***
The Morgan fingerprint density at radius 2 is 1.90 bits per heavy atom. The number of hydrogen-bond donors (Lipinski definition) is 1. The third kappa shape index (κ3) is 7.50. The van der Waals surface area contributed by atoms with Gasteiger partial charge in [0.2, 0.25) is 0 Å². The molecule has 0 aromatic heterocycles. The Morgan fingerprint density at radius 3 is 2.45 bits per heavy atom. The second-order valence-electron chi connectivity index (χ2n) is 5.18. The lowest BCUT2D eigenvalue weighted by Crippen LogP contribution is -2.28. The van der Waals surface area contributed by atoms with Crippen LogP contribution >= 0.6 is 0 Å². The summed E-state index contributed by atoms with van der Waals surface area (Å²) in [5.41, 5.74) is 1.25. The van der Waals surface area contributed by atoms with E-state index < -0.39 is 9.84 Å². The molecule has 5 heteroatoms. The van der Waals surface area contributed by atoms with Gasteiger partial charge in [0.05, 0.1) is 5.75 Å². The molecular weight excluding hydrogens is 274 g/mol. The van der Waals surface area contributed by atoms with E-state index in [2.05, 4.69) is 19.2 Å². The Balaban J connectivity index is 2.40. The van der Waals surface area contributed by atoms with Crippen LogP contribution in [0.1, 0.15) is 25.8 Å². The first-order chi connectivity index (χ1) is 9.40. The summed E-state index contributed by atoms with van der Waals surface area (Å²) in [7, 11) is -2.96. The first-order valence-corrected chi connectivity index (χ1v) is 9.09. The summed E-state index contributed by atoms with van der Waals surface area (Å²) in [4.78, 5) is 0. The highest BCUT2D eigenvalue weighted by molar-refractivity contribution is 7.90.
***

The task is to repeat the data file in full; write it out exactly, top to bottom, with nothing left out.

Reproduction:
The Morgan fingerprint density at radius 2 is 1.90 bits per heavy atom. The number of hydrogen-bond donors (Lipinski definition) is 1. The third kappa shape index (κ3) is 7.50. The van der Waals surface area contributed by atoms with Gasteiger partial charge in [0.2, 0.25) is 0 Å². The molecule has 0 aromatic heterocycles. The Morgan fingerprint density at radius 3 is 2.45 bits per heavy atom. The second-order valence-electron chi connectivity index (χ2n) is 5.18. The lowest BCUT2D eigenvalue weighted by Crippen LogP contribution is -2.28. The van der Waals surface area contributed by atoms with Crippen LogP contribution >= 0.6 is 0 Å². The summed E-state index contributed by atoms with van der Waals surface area (Å²) in [5.41, 5.74) is 1.25. The van der Waals surface area contributed by atoms with E-state index < -0.39 is 9.84 Å². The molecule has 5 heteroatoms. The van der Waals surface area contributed by atoms with Gasteiger partial charge in [0.05, 0.1) is 5.75 Å². The molecular weight excluding hydrogens is 274 g/mol. The van der Waals surface area contributed by atoms with E-state index in [2.05, 4.69) is 19.2 Å². The Balaban J connectivity index is 2.40. The van der Waals surface area contributed by atoms with Crippen LogP contribution in [0.1, 0.15) is 25.8 Å². The first-order chi connectivity index (χ1) is 9.40. The summed E-state index contributed by atoms with van der Waals surface area (Å²) in [7, 11) is -2.96. The first-order valence-corrected chi connectivity index (χ1v) is 9.09. The summed E-state index contributed by atoms with van der Waals surface area (Å²) in [4.78, 5) is 0. The highest BCUT2D eigenvalue weighted by molar-refractivity contribution is 7.90.